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Quarterman v. City of Springfield

Appeals Court of Massachusetts, Hampden

March 29, 2017

WILL QUARTERMAN
v.
CITY OF SPRINGFIELD & another.[1]

          Heard: Date November 9, 2016.

         The case was tried before Daniel A. Ford, J., an award of attorney's fees was ordered by him, and motions for judgment notwithstanding the verdict and to alter or amend the judgment were heard by him.

          Leonard H. Kesten for the plaintiff.

          Edward M. Pikula, City Solicitor, for the defendants.

          Present: Kafker, C.J., Kinder, & Lemire, JJ.

          KINDER, J.

         On April 13, 2006, the board of license commissioners (board) of the city of Springfield (city) denied plaintiff Will Quarterman's application for a liquor license. Quarterman, an African American, brought this action against board chairman Peter Sygnator and the city, claiming that denial of the application was discriminatory and in retaliation for Quarterman's earlier filing of a complaint with the Massachusetts Commission Against Discrimination (MCAD). Ultimately, a Superior Court jury rejected the claim of racial discrimination, but found that the city, through the actions of former Mayor Charles Ryan, had retaliated against Quarterman in violation of G. L. c. 151B, § 4(4) .[2] The jury awarded damages of $250, 000 in lost profits and $100, 000 for emotional distress. The city challenged the verdict in posttrial motions for judgment nothwithstanding the verdict (judgment n.o.v.), to alter or amend the judgment, and for a new trial. Principally, the city argued that the evidence of retaliation and damages was insufficient. In a comprehensive written decision, the trial judge denied the motions as to liability for retaliation, but allowed them, in part, as to damages. The judge concluded that there was evidentiary support for the award of $100, 000 for emotional distress. However, he found that the evidence of lost profits was "lacking in substance." He also reasoned that Quarterman had failed to establish standing to claim lost profits because the profits were not direct and personal to him. Accordingly, the judge reduced the damages from $350, 000 to $100, 000. Quarterman challenges that ruling on appeal.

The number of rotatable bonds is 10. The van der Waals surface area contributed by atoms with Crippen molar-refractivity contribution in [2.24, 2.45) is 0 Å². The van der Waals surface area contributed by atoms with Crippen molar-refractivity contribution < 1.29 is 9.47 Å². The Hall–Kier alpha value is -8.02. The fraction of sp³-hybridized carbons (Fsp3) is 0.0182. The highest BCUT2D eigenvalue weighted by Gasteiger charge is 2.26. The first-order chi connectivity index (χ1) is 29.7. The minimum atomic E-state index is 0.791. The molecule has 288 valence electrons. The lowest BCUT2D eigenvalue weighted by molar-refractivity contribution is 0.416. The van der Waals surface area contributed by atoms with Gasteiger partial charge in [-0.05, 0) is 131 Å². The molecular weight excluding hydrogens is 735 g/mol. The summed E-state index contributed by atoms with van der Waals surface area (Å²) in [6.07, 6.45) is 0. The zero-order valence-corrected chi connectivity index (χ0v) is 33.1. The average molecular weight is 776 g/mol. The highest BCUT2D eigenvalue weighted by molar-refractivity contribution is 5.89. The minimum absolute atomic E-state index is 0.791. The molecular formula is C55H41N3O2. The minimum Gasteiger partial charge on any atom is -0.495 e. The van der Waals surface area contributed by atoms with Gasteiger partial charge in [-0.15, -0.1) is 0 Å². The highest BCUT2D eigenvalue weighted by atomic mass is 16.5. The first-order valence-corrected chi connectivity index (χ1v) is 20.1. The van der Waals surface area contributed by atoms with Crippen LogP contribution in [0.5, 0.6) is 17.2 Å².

On cross-appeal, the city argues that (1) the motions for judgment n.o.v. and to alter or amend the judgment should have been allowed in their entirety; (2) the judge erred in refusing to instruct the jury regarding the mayor's right to freedom of speech; (3) the judge abused his discretion in denying a motion in limine to admit findings in a related Federal case; and (4) the judge abused his discretion in awarding attorney's fees.

         For the reasons that follow, we affirm the order denying the motion for judgment n.o.v. as to liability for retaliation, and affirm the order to alter or amend the judgment by eliminating damages for lost profits. We also conclude that the jury were properly instructed, and that the judge did not abuse his discretion with respect to the motion in limine and the award of attorney's fees.[3]

         Background.

         We summarize the facts in the light most favorable to Quarterman, reserving some details for our discussion. See Abramian v. President & Fellows of Harvard College, 432 Mass. 107, 110 (2000). Quarterman had been in the bar business in the city for several years. In September, 2002, he opened a nightclub, Logan's Lounge, after obtaining a liquor license from the board. The business operated without incident until April, 2004, when a brawl and shooting occurred there during an afterhours party. Although Quarterman was not present at the time, police reports suggested that he was. Immediately following the shooting, Quarterman voluntarily closed Logan's Lounge. Shortly thereafter, the business was evicted from the property and closed permanently.